The brother of a former Huddersfield man who died in the back of a police van has described the 12-month written warnings handed to two officers as a ‘slap on the wrist’.
Family members have criticised the punishments handed to Insp Richard Bills and Sgt Jason Bromley after the two Staffordshire Police officers were found guilty of misconduct.
A disciplinary hearing found the two officers ‘showed a lack of diligence’ in failing to send former Dalton man Adrian McDonald - who went on to suffer a fatal cardiac arrest - for an immediate medical assessment at a police custody suite.
But they were cleared of gross misconduct after an NHS expert ruled Mr McDonald, who lived in Stoke-on-Trent, would still have died even if he had reached the custody suite.
A third officer - Pc Jonathan Tench - was also cleared of gross misconduct and will face no further action.
Now Mr McDonald’s relatives are demanding to see the medical report and want answers at his inquest in November.
Brother Wayne McDonald said: “We are constantly living with Adrian’s death. We have not been able to mourn and we still cannot mourn now.
“We have got the inquest in November and hopefully we will find out what happened to Adrian and be able to ask questions.
“We need to know why they think he would have died anyway because he wasn’t even given the chance of medical assistance so how can they say that?
“This is a one-year slap on the wrist for my brother dying in the back of a police van. My brother meant everything to us and we will never understand what happened.”
Police were called to a block of flats in Chesterton in December, 2014 after Mr McDonald barricaded himself in a room. He was arrested after being Tasered and twice bitten by a police dog before walking to a waiting police van. But he started pleading for water and struggling to breathe before suffering the fatal cardiac arrest within six minutes of getting in the van.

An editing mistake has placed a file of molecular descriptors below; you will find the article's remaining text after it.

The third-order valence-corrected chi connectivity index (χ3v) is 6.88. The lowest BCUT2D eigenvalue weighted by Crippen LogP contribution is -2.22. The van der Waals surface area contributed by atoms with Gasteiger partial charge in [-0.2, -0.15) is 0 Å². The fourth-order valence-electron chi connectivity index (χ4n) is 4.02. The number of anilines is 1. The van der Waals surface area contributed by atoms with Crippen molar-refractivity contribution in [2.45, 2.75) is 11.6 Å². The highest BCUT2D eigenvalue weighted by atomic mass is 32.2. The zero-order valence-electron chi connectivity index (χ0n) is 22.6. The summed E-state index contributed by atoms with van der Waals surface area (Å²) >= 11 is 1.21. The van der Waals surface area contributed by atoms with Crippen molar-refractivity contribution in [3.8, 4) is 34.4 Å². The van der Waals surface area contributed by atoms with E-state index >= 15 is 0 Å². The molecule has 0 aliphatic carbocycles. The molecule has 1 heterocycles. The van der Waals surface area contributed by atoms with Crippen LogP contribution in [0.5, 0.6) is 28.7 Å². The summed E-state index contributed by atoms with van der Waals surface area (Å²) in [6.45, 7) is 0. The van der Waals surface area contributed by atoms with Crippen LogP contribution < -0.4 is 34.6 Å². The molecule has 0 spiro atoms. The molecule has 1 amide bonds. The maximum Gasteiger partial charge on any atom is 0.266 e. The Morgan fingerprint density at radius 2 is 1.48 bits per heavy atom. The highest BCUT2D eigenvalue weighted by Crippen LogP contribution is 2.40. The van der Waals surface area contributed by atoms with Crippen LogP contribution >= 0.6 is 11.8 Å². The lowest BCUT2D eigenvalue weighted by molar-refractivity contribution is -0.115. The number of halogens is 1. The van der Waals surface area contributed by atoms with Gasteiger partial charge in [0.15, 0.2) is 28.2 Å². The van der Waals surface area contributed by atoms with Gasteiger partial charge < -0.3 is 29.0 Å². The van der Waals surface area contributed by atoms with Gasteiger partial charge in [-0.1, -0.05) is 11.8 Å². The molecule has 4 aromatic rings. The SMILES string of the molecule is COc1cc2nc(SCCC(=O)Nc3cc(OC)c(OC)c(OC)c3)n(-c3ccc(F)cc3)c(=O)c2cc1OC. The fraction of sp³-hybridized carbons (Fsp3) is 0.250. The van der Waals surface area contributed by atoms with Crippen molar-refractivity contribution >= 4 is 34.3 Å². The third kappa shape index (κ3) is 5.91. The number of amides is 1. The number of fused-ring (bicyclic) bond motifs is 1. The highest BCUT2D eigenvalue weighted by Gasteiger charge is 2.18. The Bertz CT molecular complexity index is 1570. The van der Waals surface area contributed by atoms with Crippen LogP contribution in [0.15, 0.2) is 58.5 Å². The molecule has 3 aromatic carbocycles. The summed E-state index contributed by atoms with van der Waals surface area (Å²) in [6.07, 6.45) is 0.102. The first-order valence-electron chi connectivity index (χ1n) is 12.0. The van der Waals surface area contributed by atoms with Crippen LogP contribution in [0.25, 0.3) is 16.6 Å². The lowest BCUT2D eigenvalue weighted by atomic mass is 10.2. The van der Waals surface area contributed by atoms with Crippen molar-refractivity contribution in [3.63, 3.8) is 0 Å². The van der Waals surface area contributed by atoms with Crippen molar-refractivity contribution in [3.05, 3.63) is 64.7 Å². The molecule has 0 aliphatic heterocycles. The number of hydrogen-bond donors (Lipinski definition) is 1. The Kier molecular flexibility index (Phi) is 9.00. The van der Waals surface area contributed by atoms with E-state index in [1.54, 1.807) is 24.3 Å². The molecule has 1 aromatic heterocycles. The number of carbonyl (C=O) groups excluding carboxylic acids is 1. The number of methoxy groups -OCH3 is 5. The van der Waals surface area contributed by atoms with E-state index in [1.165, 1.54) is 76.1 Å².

The tribunal panel criticised Sgt Bromley after he returned to the flat to check on the welfare of the police dog-handler and the officer’s dog rather than checking up on Mr McDonald. Insp Bills was criticised for failing to intervene when Sgt Bromley went to the flat.
Tribunal chairman Tariq Sadiq said: “Sgt Bromley showed a lack of diligence in failing to convey Mr McDonald immediately to custody. He prioritised the condition of the dog-handler and the dog over the welfare of Mr McDonald.
“Insp Bills displayed a lack of diligence by failing to convey Mr McDonald immediately to custody. He should have intervened with Sgt Bromley’s failings.”
The officers were represented by Staffordshire Police Federation. They are considering appeals.
Federation chairman Keith Jervis said: “This man was so violent that both a Taser and a police dog were used to try to detain and arrest him. After a struggle he was taken from the flat but fell ill at the scene and sadly died.
“Expert evidence made it quite clear that Taser use was not a contributory factor in the death and that the officers could have done nothing more to save Mr McDonald’s life at the scene. They tried in vain to resuscitate him after he fell ill while being supervised sitting in a police vehicle.
“The misconduct panel’s view was that the delay in taking him to custody for medical assistance or to hospital, even though this was a matter of a few minutes, was unreasonable. The officers appear to have been in a no-win situation as Mr McDonald would have sadly died anyway.
“The standards of professional behaviour maintained by our officers are set at a high standard and officers have to make very difficult decisions in fast moving and fluid life-threatening situations. With the benefit of hindsight, and more time to consider, it is very easy to appear to find fault.
“We will continue to support the officers should they choose to appeal this conduct finding.”
Staffordshire Police released a brief statement ahead of the inquest.
Deputy Chief Constable Nick Baker said: “This has been a long investigation and our thoughts and condolences remain with the loved-ones of Adrian McDonald. As a police service when we get it wrong we endeavour to learn from it so that we are better equipped to deal with these types of incidents in the future.”